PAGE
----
During the holidays, it is difficult to avoid gaining a few extra pounds. A recent study investigated a simple, low-impact way to reduce seasonal swelling.
During festive season, people’s waist tends to expand as self-control contracts.
While food and drink flow freely, restraint is insufficient and sedentary activities abound. And as we relax, we tend to be cautious.
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Festive weight gain is so common that it has become a joke; however, it has a serious side.
Obesity is a growing problem and reversing it through permanent lifestyle changes does not seem to work for most people.
A new approach to obesity?
Research has shown that when we gain weight during the holidays, we rarely manage to lose weight once the lump has left the tree. As the years go by, this type of seasonal weight gain increases.
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The authors of a recent study believe that targeting this time of year could provide an innovative way to reduce the impact of obesity. By focusing on the times when weight gain is most significant, it may be possible to slow down annual weight gain in general.
Scientists from the Institute for Applied Health Research at the University of Birmingham and the School of Sport, Exercise and Health Sciences at Loughborough University in the UK conducted the study.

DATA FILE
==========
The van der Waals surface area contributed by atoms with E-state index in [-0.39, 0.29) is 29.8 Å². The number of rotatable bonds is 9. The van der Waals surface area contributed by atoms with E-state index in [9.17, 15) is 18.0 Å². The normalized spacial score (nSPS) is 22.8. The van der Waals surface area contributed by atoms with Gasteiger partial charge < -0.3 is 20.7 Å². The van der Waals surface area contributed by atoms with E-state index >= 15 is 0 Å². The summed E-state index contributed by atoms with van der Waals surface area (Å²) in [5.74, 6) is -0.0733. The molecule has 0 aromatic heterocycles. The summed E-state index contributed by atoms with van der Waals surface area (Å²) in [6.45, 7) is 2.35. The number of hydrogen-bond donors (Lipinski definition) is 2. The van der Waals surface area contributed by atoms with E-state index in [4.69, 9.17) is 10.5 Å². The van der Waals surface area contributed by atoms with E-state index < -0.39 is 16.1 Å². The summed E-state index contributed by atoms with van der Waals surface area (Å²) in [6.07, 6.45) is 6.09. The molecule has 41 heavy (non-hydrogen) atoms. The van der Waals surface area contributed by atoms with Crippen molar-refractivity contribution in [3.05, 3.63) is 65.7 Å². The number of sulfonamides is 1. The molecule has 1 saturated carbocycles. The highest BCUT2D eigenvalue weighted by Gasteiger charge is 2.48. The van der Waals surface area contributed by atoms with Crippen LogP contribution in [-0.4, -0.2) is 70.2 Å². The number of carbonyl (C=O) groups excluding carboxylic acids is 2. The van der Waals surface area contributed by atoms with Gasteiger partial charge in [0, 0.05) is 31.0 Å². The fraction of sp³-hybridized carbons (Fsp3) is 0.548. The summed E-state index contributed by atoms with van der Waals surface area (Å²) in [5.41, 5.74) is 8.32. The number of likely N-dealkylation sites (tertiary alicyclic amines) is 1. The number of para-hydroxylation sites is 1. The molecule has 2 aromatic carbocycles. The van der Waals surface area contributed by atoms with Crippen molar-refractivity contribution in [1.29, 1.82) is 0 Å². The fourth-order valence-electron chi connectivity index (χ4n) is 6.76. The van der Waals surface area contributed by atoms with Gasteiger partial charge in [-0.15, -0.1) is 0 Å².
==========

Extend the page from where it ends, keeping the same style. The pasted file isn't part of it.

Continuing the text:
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Specifically, they wanted to understand if a relatively short and simple intervention could reduce weight gain at Christmas. To find out, they recruited participants just before Christmas 2016 and 2017. In total, they involved 272 people; 78% were women and 78% were white.
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The researchers divided the participants between an intervention group and a control group. Members of the intervention group were asked to record their weight at least twice a week, although preferably more often.
The authors explain why regular weighing is essential:
“Weighing and regularly recording weight to check progress toward a goal (self-monitoring) has proven to be an effective behavioral intervention in weight management programs.”
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The researchers encouraged participants in the intervention group to think about their weight and how it changes over time. As the authors explain, the intervention “aimed to promote the retention of energy consumption”.
Participants were also given tips on weight management and were given a list of festive foods, along with information on how much physical activity they should do to burn the calories of each food they ate. For example, it would take 21 minutes of running to burn the calories found in a pie.
After adjusting the data for confounding variables, the researchers found that individuals in the intervention group gained less weight than those in the control group – on average 0.49 kilograms less.
Those in the intervention group also showed more restraint, managing to limit their caloric intake more than those in the control group.
Although the difference in weight gain was smaller than the researchers had hoped, they are still excited about the results.
Because the holiday season is an annual event, even if people prevent only a small amount of weight gain each year, it could reach a considerable amount over a lifetime.
The information presented on this website is informative and does not replace the medical diagnosis or product leaflet. Any decision about your health should only be made after consultation with your doctor.
Source: DoctorulZilei by www.doctorulzilei.ro.
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